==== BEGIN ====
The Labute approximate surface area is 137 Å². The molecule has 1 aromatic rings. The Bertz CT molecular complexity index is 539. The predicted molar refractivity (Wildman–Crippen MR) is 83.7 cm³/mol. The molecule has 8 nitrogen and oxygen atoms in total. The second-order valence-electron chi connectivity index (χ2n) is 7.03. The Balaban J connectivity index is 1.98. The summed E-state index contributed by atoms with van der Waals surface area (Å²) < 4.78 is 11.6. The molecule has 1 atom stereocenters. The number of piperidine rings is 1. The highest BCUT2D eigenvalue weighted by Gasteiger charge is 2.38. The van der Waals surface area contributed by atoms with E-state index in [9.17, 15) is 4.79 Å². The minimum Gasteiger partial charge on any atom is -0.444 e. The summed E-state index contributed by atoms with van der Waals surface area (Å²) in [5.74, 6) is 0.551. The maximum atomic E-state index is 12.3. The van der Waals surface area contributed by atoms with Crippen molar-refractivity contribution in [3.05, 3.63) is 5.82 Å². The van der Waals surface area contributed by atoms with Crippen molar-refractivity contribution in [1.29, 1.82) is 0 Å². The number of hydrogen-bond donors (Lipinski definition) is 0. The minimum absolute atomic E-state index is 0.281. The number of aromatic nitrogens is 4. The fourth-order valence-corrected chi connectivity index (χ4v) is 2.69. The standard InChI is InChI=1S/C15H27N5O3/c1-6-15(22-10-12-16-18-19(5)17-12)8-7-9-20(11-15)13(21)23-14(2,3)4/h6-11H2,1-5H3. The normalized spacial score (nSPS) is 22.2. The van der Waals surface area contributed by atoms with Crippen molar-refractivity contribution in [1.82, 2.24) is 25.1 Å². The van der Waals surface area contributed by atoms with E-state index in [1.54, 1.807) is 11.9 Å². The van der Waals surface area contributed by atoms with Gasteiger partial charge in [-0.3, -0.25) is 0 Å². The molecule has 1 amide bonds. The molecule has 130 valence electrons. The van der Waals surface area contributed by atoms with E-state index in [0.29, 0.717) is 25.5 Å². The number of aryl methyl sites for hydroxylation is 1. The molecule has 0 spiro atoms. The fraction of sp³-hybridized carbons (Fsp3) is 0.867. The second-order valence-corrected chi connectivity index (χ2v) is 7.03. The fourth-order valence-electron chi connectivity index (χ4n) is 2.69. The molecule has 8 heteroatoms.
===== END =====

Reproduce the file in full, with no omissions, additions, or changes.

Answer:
The Labute approximate surface area is 137 Å². The molecule has 1 aromatic rings. The Bertz CT molecular complexity index is 539. The predicted molar refractivity (Wildman–Crippen MR) is 83.7 cm³/mol. The molecule has 8 nitrogen and oxygen atoms in total. The second-order valence-electron chi connectivity index (χ2n) is 7.03. The Balaban J connectivity index is 1.98. The summed E-state index contributed by atoms with van der Waals surface area (Å²) < 4.78 is 11.6. The molecule has 1 atom stereocenters. The number of piperidine rings is 1. The highest BCUT2D eigenvalue weighted by Gasteiger charge is 2.38. The van der Waals surface area contributed by atoms with E-state index in [9.17, 15) is 4.79 Å². The minimum Gasteiger partial charge on any atom is -0.444 e. The summed E-state index contributed by atoms with van der Waals surface area (Å²) in [5.74, 6) is 0.551. The maximum atomic E-state index is 12.3. The van der Waals surface area contributed by atoms with Crippen molar-refractivity contribution in [3.05, 3.63) is 5.82 Å². The van der Waals surface area contributed by atoms with Crippen molar-refractivity contribution in [1.29, 1.82) is 0 Å². The number of hydrogen-bond donors (Lipinski definition) is 0. The minimum absolute atomic E-state index is 0.281. The number of aromatic nitrogens is 4. The fourth-order valence-corrected chi connectivity index (χ4v) is 2.69. The standard InChI is InChI=1S/C15H27N5O3/c1-6-15(22-10-12-16-18-19(5)17-12)8-7-9-20(11-15)13(21)23-14(2,3)4/h6-11H2,1-5H3. The normalized spacial score (nSPS) is 22.2. The van der Waals surface area contributed by atoms with Crippen molar-refractivity contribution in [1.82, 2.24) is 25.1 Å². The van der Waals surface area contributed by atoms with E-state index in [1.54, 1.807) is 11.9 Å². The van der Waals surface area contributed by atoms with Gasteiger partial charge in [-0.3, -0.25) is 0 Å². The molecule has 1 amide bonds. The molecule has 130 valence electrons. The van der Waals surface area contributed by atoms with E-state index in [0.29, 0.717) is 25.5 Å². The number of aryl methyl sites for hydroxylation is 1. The molecule has 0 spiro atoms. The fraction of sp³-hybridized carbons (Fsp3) is 0.867. The second-order valence-corrected chi connectivity index (χ2v) is 7.03. The fourth-order valence-electron chi connectivity index (χ4n) is 2.69. The molecule has 8 heteroatoms.